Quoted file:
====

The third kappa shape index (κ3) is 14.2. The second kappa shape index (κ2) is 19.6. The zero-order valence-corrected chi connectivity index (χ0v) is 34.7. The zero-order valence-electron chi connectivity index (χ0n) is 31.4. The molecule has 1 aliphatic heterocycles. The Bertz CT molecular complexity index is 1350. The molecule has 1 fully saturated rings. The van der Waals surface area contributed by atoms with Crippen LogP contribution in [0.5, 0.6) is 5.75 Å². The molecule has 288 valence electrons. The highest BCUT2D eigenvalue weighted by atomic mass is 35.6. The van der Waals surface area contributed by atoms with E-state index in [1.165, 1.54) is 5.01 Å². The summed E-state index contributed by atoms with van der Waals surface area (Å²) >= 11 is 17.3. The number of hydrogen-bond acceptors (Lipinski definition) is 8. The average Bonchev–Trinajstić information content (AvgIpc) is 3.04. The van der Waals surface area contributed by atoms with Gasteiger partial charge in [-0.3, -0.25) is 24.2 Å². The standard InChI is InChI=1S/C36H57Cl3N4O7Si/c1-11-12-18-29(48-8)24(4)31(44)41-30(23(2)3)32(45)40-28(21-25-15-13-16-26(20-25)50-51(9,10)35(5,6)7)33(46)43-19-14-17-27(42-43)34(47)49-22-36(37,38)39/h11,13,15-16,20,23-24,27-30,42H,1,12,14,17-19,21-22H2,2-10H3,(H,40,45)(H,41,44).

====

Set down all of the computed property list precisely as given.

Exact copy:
The third kappa shape index (κ3) is 14.2. The second kappa shape index (κ2) is 19.6. The zero-order valence-corrected chi connectivity index (χ0v) is 34.7. The zero-order valence-electron chi connectivity index (χ0n) is 31.4. The molecule has 1 aliphatic heterocycles. The Bertz CT molecular complexity index is 1350. The molecule has 1 fully saturated rings. The van der Waals surface area contributed by atoms with Crippen LogP contribution in [0.5, 0.6) is 5.75 Å². The molecule has 288 valence electrons. The highest BCUT2D eigenvalue weighted by atomic mass is 35.6. The van der Waals surface area contributed by atoms with E-state index in [1.165, 1.54) is 5.01 Å². The summed E-state index contributed by atoms with van der Waals surface area (Å²) >= 11 is 17.3. The number of hydrogen-bond acceptors (Lipinski definition) is 8. The average Bonchev–Trinajstić information content (AvgIpc) is 3.04. The van der Waals surface area contributed by atoms with Gasteiger partial charge in [-0.3, -0.25) is 24.2 Å². The standard InChI is InChI=1S/C36H57Cl3N4O7Si/c1-11-12-18-29(48-8)24(4)31(44)41-30(23(2)3)32(45)40-28(21-25-15-13-16-26(20-25)50-51(9,10)35(5,6)7)33(46)43-19-14-17-27(42-43)34(47)49-22-36(37,38)39/h11,13,15-16,20,23-24,27-30,42H,1,12,14,17-19,21-22H2,2-10H3,(H,40,45)(H,41,44).